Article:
BIC Coffee Hour Lecture Series
Speaker: Dr. Bryan Watts, Director of the Center for Conservation Biology at William & Mary. Cost: Free.
The effective conservation of migratory species requires an understanding of their entire annual cycle. Prior to the development of size-appropriate satellite transmitters, very little was known about migration pathways for most shorebird species using the Atlantic Flyway. Between 2008 and 2014, the Center for Conservation Research deployed 35 satellite transmitters on whimbrels (a large shorebird) and tracked birds for a total of more than 300,000 miles back and forth between breeding areas in the high Arctic and winter sites primarily in the tropics. The clear, emergent message of this work is that whimbrels connect many locations and cultures throughout the hemisphere and that their recovery depends on our ability to work together with singular purpose. Virginia’s Eastern Shore represents a critical link in the chain of conservation sites that whimbrels depend on to survive.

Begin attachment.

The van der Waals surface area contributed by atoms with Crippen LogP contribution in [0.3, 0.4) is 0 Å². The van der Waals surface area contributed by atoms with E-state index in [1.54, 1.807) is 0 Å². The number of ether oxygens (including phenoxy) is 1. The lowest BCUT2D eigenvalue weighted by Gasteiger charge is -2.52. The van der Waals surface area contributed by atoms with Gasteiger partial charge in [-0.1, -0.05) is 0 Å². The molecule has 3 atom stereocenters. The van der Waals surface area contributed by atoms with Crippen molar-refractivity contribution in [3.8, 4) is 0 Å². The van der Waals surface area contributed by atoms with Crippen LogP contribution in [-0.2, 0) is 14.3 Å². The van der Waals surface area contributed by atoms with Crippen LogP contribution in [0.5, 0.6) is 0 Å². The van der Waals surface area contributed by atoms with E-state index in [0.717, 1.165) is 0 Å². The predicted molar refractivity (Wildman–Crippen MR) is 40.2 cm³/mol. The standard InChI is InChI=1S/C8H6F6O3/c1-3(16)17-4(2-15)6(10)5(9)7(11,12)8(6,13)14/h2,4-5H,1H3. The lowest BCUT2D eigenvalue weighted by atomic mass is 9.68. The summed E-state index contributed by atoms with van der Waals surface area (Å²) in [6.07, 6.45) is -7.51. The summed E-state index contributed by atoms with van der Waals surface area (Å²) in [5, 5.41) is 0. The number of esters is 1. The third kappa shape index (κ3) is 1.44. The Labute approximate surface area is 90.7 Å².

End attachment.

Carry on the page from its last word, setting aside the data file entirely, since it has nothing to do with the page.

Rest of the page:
Bryan Watts is the Mitchell A. Byrd Professor of Conservation Biology and Director of the Center for Conservation Biology, a research unit shared by the College of William and Mary and Virginia Commonwealth University. He received a B.S. from Virginia Tech, a M.S. from the College of William and Mary and a PhD from the University of Georgia. Watts co-founded and has directed the Center for more than 20 years and overseen more than 500 research projects focused on finding solutions to conservation problems. The overarching mission of the Center is to ensure the viability of bird populations throughout the Western Hemisphere. The recipient of 350 grant awards, author of more than 250 publications and mentor to dozens of undergraduate and graduate students, Dr. Watts continues to be passionate about the study of bird ecology.